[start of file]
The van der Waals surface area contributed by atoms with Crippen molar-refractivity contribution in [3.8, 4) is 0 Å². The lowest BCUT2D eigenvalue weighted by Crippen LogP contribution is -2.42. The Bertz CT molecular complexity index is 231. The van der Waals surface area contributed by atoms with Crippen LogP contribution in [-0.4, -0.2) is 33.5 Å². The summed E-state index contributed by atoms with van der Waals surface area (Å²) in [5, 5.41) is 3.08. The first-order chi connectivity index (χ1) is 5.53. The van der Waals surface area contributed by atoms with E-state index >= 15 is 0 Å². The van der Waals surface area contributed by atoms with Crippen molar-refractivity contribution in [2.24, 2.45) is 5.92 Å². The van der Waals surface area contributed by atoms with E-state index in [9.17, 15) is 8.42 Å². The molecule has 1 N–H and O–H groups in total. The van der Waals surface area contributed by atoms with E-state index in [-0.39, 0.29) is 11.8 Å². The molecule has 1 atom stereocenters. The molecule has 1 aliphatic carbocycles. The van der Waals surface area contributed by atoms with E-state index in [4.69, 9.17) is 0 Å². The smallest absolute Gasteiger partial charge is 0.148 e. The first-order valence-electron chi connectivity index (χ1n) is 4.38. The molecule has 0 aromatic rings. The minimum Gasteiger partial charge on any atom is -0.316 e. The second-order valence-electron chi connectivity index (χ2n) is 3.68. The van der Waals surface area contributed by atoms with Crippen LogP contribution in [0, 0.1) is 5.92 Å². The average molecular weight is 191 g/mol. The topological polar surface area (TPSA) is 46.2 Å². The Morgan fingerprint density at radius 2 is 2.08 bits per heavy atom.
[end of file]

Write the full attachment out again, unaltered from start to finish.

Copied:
The van der Waals surface area contributed by atoms with Crippen molar-refractivity contribution in [3.8, 4) is 0 Å². The lowest BCUT2D eigenvalue weighted by Crippen LogP contribution is -2.42. The Bertz CT molecular complexity index is 231. The van der Waals surface area contributed by atoms with Crippen LogP contribution in [-0.4, -0.2) is 33.5 Å². The summed E-state index contributed by atoms with van der Waals surface area (Å²) in [5, 5.41) is 3.08. The first-order chi connectivity index (χ1) is 5.53. The van der Waals surface area contributed by atoms with E-state index >= 15 is 0 Å². The van der Waals surface area contributed by atoms with Crippen molar-refractivity contribution in [2.24, 2.45) is 5.92 Å². The van der Waals surface area contributed by atoms with E-state index in [9.17, 15) is 8.42 Å². The molecule has 1 N–H and O–H groups in total. The van der Waals surface area contributed by atoms with E-state index in [-0.39, 0.29) is 11.8 Å². The molecule has 1 atom stereocenters. The molecule has 1 aliphatic carbocycles. The van der Waals surface area contributed by atoms with E-state index in [4.69, 9.17) is 0 Å². The smallest absolute Gasteiger partial charge is 0.148 e. The first-order valence-electron chi connectivity index (χ1n) is 4.38. The molecule has 0 aromatic rings. The minimum Gasteiger partial charge on any atom is -0.316 e. The second-order valence-electron chi connectivity index (χ2n) is 3.68. The van der Waals surface area contributed by atoms with Crippen LogP contribution in [0, 0.1) is 5.92 Å². The average molecular weight is 191 g/mol. The topological polar surface area (TPSA) is 46.2 Å². The Morgan fingerprint density at radius 2 is 2.08 bits per heavy atom.